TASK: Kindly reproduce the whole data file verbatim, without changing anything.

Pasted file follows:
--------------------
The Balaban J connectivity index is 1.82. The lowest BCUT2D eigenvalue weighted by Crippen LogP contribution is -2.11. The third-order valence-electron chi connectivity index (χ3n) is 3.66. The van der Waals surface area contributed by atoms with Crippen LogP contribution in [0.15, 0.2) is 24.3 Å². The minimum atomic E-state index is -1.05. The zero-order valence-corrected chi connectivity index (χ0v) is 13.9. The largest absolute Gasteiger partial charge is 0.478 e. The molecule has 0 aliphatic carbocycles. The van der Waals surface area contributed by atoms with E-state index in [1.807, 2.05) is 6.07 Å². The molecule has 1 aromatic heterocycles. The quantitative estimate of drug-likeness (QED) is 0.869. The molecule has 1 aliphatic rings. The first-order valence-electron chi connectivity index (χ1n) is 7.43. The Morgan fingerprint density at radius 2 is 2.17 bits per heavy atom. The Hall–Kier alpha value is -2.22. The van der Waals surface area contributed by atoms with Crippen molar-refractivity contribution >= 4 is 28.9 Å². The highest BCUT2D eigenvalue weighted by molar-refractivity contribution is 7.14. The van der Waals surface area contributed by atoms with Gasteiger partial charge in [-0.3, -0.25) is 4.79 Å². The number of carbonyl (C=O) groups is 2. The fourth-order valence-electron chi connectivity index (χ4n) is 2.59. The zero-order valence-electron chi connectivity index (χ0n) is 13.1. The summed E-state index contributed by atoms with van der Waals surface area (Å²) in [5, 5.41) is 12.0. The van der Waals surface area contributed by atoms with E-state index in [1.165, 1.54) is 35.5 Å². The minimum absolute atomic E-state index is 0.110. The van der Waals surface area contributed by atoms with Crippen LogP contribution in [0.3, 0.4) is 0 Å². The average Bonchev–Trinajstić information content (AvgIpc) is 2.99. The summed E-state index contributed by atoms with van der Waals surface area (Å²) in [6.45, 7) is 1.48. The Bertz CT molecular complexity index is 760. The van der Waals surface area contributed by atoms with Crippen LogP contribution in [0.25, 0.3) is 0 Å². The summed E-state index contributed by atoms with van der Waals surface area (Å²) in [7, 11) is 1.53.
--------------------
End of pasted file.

The Balaban J connectivity index is 1.82. The lowest BCUT2D eigenvalue weighted by Crippen LogP contribution is -2.11. The third-order valence-electron chi connectivity index (χ3n) is 3.66. The van der Waals surface area contributed by atoms with Crippen LogP contribution in [0.15, 0.2) is 24.3 Å². The minimum atomic E-state index is -1.05. The zero-order valence-corrected chi connectivity index (χ0v) is 13.9. The largest absolute Gasteiger partial charge is 0.478 e. The molecule has 0 aliphatic carbocycles. The van der Waals surface area contributed by atoms with E-state index in [1.807, 2.05) is 6.07 Å². The molecule has 1 aromatic heterocycles. The quantitative estimate of drug-likeness (QED) is 0.869. The molecule has 1 aliphatic rings. The first-order valence-electron chi connectivity index (χ1n) is 7.43. The Morgan fingerprint density at radius 2 is 2.17 bits per heavy atom. The Hall–Kier alpha value is -2.22. The van der Waals surface area contributed by atoms with Crippen molar-refractivity contribution >= 4 is 28.9 Å². The highest BCUT2D eigenvalue weighted by molar-refractivity contribution is 7.14. The van der Waals surface area contributed by atoms with Gasteiger partial charge in [-0.3, -0.25) is 4.79 Å². The number of carbonyl (C=O) groups is 2. The fourth-order valence-electron chi connectivity index (χ4n) is 2.59. The zero-order valence-electron chi connectivity index (χ0n) is 13.1. The summed E-state index contributed by atoms with van der Waals surface area (Å²) in [5, 5.41) is 12.0. The van der Waals surface area contributed by atoms with E-state index in [1.165, 1.54) is 35.5 Å². The minimum absolute atomic E-state index is 0.110. The van der Waals surface area contributed by atoms with Crippen LogP contribution in [0.3, 0.4) is 0 Å². The average Bonchev–Trinajstić information content (AvgIpc) is 2.99. The summed E-state index contributed by atoms with van der Waals surface area (Å²) in [6.45, 7) is 1.48. The Bertz CT molecular complexity index is 760. The van der Waals surface area contributed by atoms with Crippen LogP contribution in [0.25, 0.3) is 0 Å². The summed E-state index contributed by atoms with van der Waals surface area (Å²) in [7, 11) is 1.53.